Well, to some degree probably yes. At the moment, there is not really a sufficient amount of easy-to-use development environment, development tools to support some of the advanced SOA categories such as event processing which is discussed, or such as high performance, highly distributed SOA environments, or federated SOA where you combine multiple SOA centers into one interoperating environment. These things typically are developed through the internal architecture efforts by the IT organization and therefore, some degree of systematic capabilities, systematic process internal culture of sharing experiences, internal culture of cooperation or coordination of various initiatives within the IT organization. All of that would be required to take full advantage, yes.

Does cloud computing require advanced SOA skills and technologies?

Well, cloud computing -- the whole conversation of cloud computing has to start with the question. Do you think of cloud computing as a provider of cloud services or as a consumer of cloud services? And many organizations over time will be both. But if you take the simplest case scenario engaging with cloud computing, that would be a simple case of being a consumer of cloud computing.

Cloud is third party provided computing software based services and these services could be used through user interfaces provided by the cloud service provider. And in that case, the internal architecture is unknown to you, you just use user interfaces, you get your application running. The application may or may not be service-oriented. Most likely, it is because of the demands of the cloud style architecture but you don't know.

However, if you're a developer, and you're creating applications, which are making calls on cloud services, that is, they don't use user interfaces, they use programatic interfaces into those services. Then Service Oriented Architecture is a no-brainer, its automatic. If you've never heard of Service Oriented Architecture, you'd be using because the cloud providers will give you the means of invoking these cloud services in a way that is consistent with Service Oriented Architecture. They will give you interfaces. Those interfaces will then encapsulate it, they'll be supporting ubiquitous protocols and API models so that you can easily access those services and so you will be engaging SOA as a consumer if you want to planning to provider of cloud services.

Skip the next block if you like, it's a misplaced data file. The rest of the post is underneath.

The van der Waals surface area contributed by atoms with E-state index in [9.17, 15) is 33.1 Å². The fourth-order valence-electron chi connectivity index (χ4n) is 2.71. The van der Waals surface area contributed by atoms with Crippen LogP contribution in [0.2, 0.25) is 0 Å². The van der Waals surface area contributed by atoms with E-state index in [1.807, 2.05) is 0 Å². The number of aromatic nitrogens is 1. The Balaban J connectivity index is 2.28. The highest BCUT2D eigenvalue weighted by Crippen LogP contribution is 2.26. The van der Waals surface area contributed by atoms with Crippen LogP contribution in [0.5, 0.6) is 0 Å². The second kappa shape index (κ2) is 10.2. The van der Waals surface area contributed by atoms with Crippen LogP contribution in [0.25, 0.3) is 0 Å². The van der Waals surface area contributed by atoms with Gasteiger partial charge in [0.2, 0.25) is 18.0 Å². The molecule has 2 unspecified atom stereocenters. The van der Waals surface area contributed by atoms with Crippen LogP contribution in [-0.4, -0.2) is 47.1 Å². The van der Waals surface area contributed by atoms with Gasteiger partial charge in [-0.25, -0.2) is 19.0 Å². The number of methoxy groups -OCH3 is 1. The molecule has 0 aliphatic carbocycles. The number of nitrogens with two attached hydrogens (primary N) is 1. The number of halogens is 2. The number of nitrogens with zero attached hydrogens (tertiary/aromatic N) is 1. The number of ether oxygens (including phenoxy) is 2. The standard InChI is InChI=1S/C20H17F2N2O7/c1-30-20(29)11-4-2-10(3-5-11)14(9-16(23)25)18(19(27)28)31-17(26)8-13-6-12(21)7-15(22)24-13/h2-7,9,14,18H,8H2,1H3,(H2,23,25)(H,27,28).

Again, you have to think of how these services will be consumed. And again, you're most likely going to conclude that you have to offer these services in a manner that's consistent with Service Oriented Architecture so that the consumers then can turn around and use their already existing development tools, composition tools, access middleware to take advantage of those services. So we have at Gartner published recently a research note, which is suggesting and looking into the issue of cloud computing in fact acting as new phenomenon that contributes -- that essentially cements use of Service Oriented Architecture and its principles in mainstream organizations.

Even if you never wanted to use service orientation and all your applications were monolithic, when you become a consumer of services that are provided from cloud background, you become a user of Service Oriented Architecture. I want to say a very important thing. And in all the previous questions, when we talk about SOA, we're not at all necessarily talking about SOAP. SOA is SOAP maybe one of the means of delivering one of the protocols -- wire protocols that maybe used to deliver SOA services but it's not at all definition to SOA. So when I say that cloud is offered by way of SOA, I don't mean that its offered by the way of SOAP necessarily. But rather what I mean is its offered by way of wrapping the functionality into reusable interface definitions.

Everyone listening, I recommend that you check out ebizQ's SOA in Action Virtual Conference. Also, make sure to attend one of the premier SOA Events, the Gartner Application Architecture Development and Integration Summit that's coming this December 7th - 9th in Las Vegas.

ebizQ’s expert blog team covers a broad range of BPM, business integration, business analytics/monitoring, collaboration, content and related issues.

Peter Schooff

Peter Schooff is Contributing Editor at ebizQ, and manager of the ebizQ Forum. Contact him at pschooff@techtarget.com